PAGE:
Nasumice  Review: A Beautifully shot film that never rises above its ideas
Directed by the Bosnian cinematographer Caleb Bordeau and nominated for Best Film award at the Bosnian Film Festival last year, Nasumice (Adrift) is a slow-burn tale about a mediocre Bosnian photographer Elvis who chances upon an Italian man Rodolfo Valentino, on the streets of Rome, who instantly become friends. Rodolfo invites the photographer to his home back in Italy for a stay, which he does when he gets displaced. When he goes to his home in a small town in Italy, he finds that he is just a finely dressed-up jobless man who is always rebuked by his parents and ignored by the people around him. Set against the backdrop of the 1994 Yugoslav wars, this narrative is a pensive take on how some people are adrift from within: not everyone with a habitation has a home.
First things first, I really appreciate how distinctive the plot points are: two mediocre men who are unconventional in their ways, common knowledge of English that binds them in conversation, and the wartime conflicts that form a mere stage for proceedings- but all of this comes with a central theme of being adrift, which is something beautiful in its own right. The state of being directionless, the bewilderment can be extremely literal- but when this state is suppressed within, it causes the most pain. This is a distinct perspective with a lot to explore through, and reflect on- and the path Nasumice chooses is rarely taken by foreign-language cinema. It is an indie that benefits from its ideas.
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Having said that, it’s a shame that with such interesting impressions and a short, crisp pace of a duration less than 1.5 hours, what comes to emerge is a screenplay that chooses style over substance- which does an injustice to the themes and the characters in itself. The film is delicately paced and very structural across its running length, but that hardly matters because the film looks lovely but serves little purpose or even honesty, to the narrative. Unfortunately, this results in a film which is never able to rise above itself- or dare I say- its grand ideas. As a result, what could have been a breezy and contemplative sensation with ample world-building, remains a chamber piece that makes the most little things look stagey.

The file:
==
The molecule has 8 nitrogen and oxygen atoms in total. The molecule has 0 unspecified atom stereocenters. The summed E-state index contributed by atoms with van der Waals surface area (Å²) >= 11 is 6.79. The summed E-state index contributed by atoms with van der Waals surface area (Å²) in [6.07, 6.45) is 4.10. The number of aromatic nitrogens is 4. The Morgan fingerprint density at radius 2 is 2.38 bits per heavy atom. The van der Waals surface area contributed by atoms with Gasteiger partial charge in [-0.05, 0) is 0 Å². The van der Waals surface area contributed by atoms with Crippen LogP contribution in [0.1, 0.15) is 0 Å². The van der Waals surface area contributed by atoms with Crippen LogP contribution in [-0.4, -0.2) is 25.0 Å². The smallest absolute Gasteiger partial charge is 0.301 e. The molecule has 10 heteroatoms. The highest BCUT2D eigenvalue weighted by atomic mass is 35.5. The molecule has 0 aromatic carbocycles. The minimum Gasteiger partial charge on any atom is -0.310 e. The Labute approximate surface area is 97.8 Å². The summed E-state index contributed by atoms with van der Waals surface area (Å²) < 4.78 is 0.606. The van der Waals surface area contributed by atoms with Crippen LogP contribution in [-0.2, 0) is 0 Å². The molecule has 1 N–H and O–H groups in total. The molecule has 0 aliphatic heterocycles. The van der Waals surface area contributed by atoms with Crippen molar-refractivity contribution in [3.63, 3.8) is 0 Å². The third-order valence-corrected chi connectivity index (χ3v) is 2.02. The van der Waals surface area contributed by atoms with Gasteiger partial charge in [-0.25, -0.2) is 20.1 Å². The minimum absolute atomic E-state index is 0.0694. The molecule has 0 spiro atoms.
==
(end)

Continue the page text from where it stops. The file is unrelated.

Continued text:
The film uses minimal dialogue to convey its expression- for most of the part, it’s quiet, both in spirit and on the screen. But the slow-burn nature is something that doesn’t feel earned- because when the words on paper do come to life, they feel ‘writerly’: as if this was an adaptation of a short story, and the characters utter lines like “Life is like a broken tower which isn’t connected to another.” Deeply philosophical, but also overly pretentious. We spend most of our time with Elvis and Rodolfo, but the film fails to delve into the psyche of either of the two men. This is disappointing because ultimately, the film unfolds from the perspective of the photographer Elvis, his career, and his experiences of displacement.
Nasumice also carries distinct moments of contemplation and grief, but these are the exact scenes that leave you cold and incredibly unmoved, which was wild to me as a viewer because I felt that the context in which these scenes are implied isn’t that bad- the more comedic scenes are better, although the film gets done with them at the beginning itself. The performances by Moamer Kasumovic and Marcello Prayer are decently passable, although their calculated exchange makes them feel distant from the viewer.
Despite all of the flaws, Nasumice finely achieves the aesthetic: I think the film is visually stunning. Caleb Bordeau does his best job as the cinematographer in the film: although there’s not enough nuance here, the photographic detail is what the film achieves seamlessly. The various shots of flora and fauna, architecture, and even war, serve as a treat to the eye. The distraught and alienated areas of Southern Italy look pleasing with the lush green olive trees and abandoned white-colored buildings, which is to say that the world-building is immense: you get that you are transported to a place where time ceases to exist, and the urgency is pointless.
But all the scenic beauty deserved a better film, a film in which the characters came alive and became more than the literal reflections of the time they are in. No, Nasumice isn’t that film.
Nasumice Links – IMDb